Paediatric palliative oncology in a family perspective
In Sweden, around 250 children are diagnosed with cancer every year. Modern treatment strategies have increased overall survival that today is approaching 80 per cent. But not every child is cured. One out of five children diagnosed with a malignancy will die from the cancer. The death of the child affects the whole family: Previous research has showed that bereaved parents and siblings suffer from long-term psychological morbidity due to the death of the child.
This PhD-project focuses on palliative care and end-of-life care in pediatric oncology with a focus not only on the child, but also how different aspects in the end-of-life care affect bereaved family-members long-term.
In this project, we will
- Examine to what extent there is a shift in focus on palliative care in the departments if paediatric oncology in Sweden
- Examine which symptoms bereaved parent regard as affecting their dying child the most in the end-of-life period and if there is a relation between these symptoms and long-term psychological well-being in parents who have lost a child.
- Examine if there is a relation between treatment intensity in the child (in the form of hematopoietic stem cell transplantation) and psychological well-being in bereaved parents.
- Examine how parents and dying children communicate about death.
- Examine how children suffering from cancer view their need for information regarding diagnosis and prognosis and possible treatment-failure.
- Examine how bereaved siblings experience the death of their brother or sister.
The project in designed with as a mixed method study based on data from medical records, questionnaires with bereaved family members and interviews with children who suffer from cancer. Both quantitative and qualitative analyses will be used in different parts of the project.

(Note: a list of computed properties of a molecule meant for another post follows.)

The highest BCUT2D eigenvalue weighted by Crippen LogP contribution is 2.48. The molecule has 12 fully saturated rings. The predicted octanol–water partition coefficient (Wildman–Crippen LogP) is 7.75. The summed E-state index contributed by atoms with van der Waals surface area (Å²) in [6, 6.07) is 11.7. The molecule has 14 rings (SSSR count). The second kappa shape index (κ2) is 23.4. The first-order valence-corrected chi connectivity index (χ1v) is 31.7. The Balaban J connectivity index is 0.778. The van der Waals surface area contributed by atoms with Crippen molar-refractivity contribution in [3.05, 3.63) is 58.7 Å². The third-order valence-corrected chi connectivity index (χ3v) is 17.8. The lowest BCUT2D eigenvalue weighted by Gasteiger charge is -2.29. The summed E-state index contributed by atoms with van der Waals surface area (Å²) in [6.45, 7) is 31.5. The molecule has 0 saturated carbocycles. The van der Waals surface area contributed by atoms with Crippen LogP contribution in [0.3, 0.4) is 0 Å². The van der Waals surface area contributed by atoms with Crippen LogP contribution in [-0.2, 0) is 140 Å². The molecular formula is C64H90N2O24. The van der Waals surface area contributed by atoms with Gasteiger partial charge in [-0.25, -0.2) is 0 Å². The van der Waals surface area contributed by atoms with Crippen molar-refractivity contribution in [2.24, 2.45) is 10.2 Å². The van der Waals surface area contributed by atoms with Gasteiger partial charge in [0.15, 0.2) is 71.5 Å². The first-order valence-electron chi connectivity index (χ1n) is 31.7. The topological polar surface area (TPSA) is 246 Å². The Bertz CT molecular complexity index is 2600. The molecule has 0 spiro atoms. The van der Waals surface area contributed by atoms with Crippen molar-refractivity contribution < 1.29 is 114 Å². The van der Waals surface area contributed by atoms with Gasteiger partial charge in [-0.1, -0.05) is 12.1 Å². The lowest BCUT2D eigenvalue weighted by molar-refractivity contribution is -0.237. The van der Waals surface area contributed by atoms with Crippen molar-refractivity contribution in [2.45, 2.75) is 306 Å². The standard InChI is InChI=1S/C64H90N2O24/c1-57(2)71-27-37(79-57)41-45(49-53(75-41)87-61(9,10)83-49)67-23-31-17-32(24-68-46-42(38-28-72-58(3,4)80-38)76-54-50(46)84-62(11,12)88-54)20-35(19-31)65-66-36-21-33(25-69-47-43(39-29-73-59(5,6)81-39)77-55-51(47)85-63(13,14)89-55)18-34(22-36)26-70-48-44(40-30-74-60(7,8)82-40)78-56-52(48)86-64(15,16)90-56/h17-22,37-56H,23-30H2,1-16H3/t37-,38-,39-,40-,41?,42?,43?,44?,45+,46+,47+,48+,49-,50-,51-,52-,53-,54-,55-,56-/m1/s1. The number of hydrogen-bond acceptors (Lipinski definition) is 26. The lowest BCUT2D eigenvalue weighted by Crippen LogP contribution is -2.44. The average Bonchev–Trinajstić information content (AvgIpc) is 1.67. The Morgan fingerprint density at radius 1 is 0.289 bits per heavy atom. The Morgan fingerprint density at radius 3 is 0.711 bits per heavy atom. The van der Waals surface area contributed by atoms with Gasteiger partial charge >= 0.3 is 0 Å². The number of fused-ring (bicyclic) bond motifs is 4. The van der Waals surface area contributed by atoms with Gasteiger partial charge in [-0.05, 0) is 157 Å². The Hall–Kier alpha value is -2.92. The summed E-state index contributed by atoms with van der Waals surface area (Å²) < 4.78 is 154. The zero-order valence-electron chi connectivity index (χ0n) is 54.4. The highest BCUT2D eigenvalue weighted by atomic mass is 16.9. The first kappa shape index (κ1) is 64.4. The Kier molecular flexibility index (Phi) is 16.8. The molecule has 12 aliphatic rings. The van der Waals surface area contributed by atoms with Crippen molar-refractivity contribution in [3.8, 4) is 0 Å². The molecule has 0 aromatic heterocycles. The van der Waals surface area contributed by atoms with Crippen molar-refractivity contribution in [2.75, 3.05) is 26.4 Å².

The Swedish Childhood Cancer Foundation (Barncancerfonden)
Jalmsell L, Kontio T, Stein M, Henter JI, Kreicbergs U, On the Child's Own Initiative: Parents Communicate With Their Dying Child About Death, Death Stud. 2014 Aug 25. DOI: 10.1080/07481187.2014.913086 [Epub ahead of print]
Jalmsell L, Forslund M, Hansson MG, Henter JI, Kreichbergs U, Frost BM, Transition to noncurative end-of-life care in paediatric oncology: a nationwide follow-up in Sweden, Acta Paediatrica 2013;102(7):744-748
Jalmsell L, Kreicbergs U, Onelöv E, Steineck G, Henter JI, Anxiety is contagious-symptoms of anxiety in the terminally ill child affect long-term psychological well-being in bereaved parents, Pediatr Blood Cancer, 2010;54(5):751-7.
Jalmsell L, Onelöv E, Steineck G, Henter JI, Kreicbergs U, Hematopoietic stem cell transplantation in children with cancer and the risk of long-term psychological morbidity in the bereaved parent, Bone Marrow Transplant, 2011:46(8):1063-70.
Jalmsell L, Kreicbergs U, Onelöv E, Steineck G, Henter JI, Symptoms affecting children with malignancies during the last month of life: a nation wide follow-up. Pediatrics, 2006;117(4):1314-20
On the child's own initiative: SIOP 2014 (46th Congress of the International Society of Paediatric Oncology) 22-25 October 2014. Toronto Canada
When there is no chance of cure: NOPHO 2012 (30th Annual Meeting of the Nordic Society of Paediatric Haematology and Oncology) 19-22 May 2012. For her oral presentation and poster, Li Jalmsell was one of two winners of the NOPHO Prize 2012, awarded to the best presentations given by Young NOPHO members.
Li Jalmsell, MD, PhD Student
Mats G. Hansson, Professor of Biomedical Ethics
Britt-Marie Frost, Department of Paediatric Oncology, Uppsala University Hospital (Akademiska sjukhuset)
Jan-Inge Henter, MD, Professor. Chidhood Cancer Research Unit, Karolinska University Hospital
Ulrika Kreicbergs, RN, Professor, Ersta Sköndal University College
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We are interested in the ethical issues that arise in clinical settings: In association with diagnosis, treatment and the organization and delivery of health care
Why patients participate in clinical cancer trials
Tove Godskesen defended her thesis on why patients participate in clinical cancer trials in August 2015.
Nursing Ethics & Ethics of Care
Nursing ethics is concerned with the moral dimensions of nursing practice while the ethics of care is a normative ethical theory. For many years CRB has developed these fields from different angles. We have used qualitative studies to describe and explore the kinds of ethical dilemmas nurses encounter in their day-to-day work and how they solve them. Other studies have investigated the role of ethical guidelines in the building of ethical competence in nursing practice and in priority setting. In this report, we provide a summary of our research.